The family court also found that Wife’s earning capacity was minimal because, even though her cancer was in remission at the time of trial, she faced several reconstructive surgeries shortly thereafter.  The only evidence of Wife’s earning potential independent of the parties’ fishing business was Husband’s assertion Wife was earning between $70,000 and $80,000 per year at the time the parties married in 1990.

However a number of the family court’s credibility determinations were inexplicable.  For example, the family court found that the costs of repairing water damage in the marital home was $269,000 and deducted this amount from the equity in the home that it was awarding to Wife.  In reaching this amount the family court made two credibility determinations in which the supporting evidence was very questionable.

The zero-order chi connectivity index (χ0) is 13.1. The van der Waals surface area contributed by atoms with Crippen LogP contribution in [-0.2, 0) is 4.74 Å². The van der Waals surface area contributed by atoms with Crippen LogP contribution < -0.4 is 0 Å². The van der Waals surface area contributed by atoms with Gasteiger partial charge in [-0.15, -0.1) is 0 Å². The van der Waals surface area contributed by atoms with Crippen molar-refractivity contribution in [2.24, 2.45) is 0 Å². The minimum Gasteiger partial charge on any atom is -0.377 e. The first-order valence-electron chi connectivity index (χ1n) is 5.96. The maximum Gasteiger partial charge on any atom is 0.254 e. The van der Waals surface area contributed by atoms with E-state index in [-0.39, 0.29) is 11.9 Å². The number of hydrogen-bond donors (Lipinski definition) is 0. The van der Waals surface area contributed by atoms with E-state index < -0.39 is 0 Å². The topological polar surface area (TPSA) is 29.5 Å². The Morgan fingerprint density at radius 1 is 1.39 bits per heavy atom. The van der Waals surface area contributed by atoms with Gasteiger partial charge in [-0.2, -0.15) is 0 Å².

First, if based this $269,000 valuation on the listing in Wife’s financial declaration.  Yet Wife testified that the estimated cost of the repairs was $221,000, while Husband testified that he found a contractor willing to do the repairs for $8,000.  In upholding the family court’s $269,000 valuation on the repair costs the Court of Appeals noted the “family court may accept the valuation of one party over another” and “valuation of marital property will be affirmed if it is within the range of evidence presented.”  However, there is no explanation as to why Wife’s financial declaration is more credible than her testimony that estimated the cost of repairs at $221,000.  If the family court thought Wife’s testimony on the cost of repairs was inaccurate, why did she win that credibility battle over Husband?  And why is the Court of Appeals even deferring to the family court’s credibility determination regarding a financial declaration?  The usual deference to the family court’s credibility determinations is that the judge could witness a party’s demeanor while testifying.  A financial declaration is simply writing on a piece of paper.  I didn’t realize there was demeanor to observe.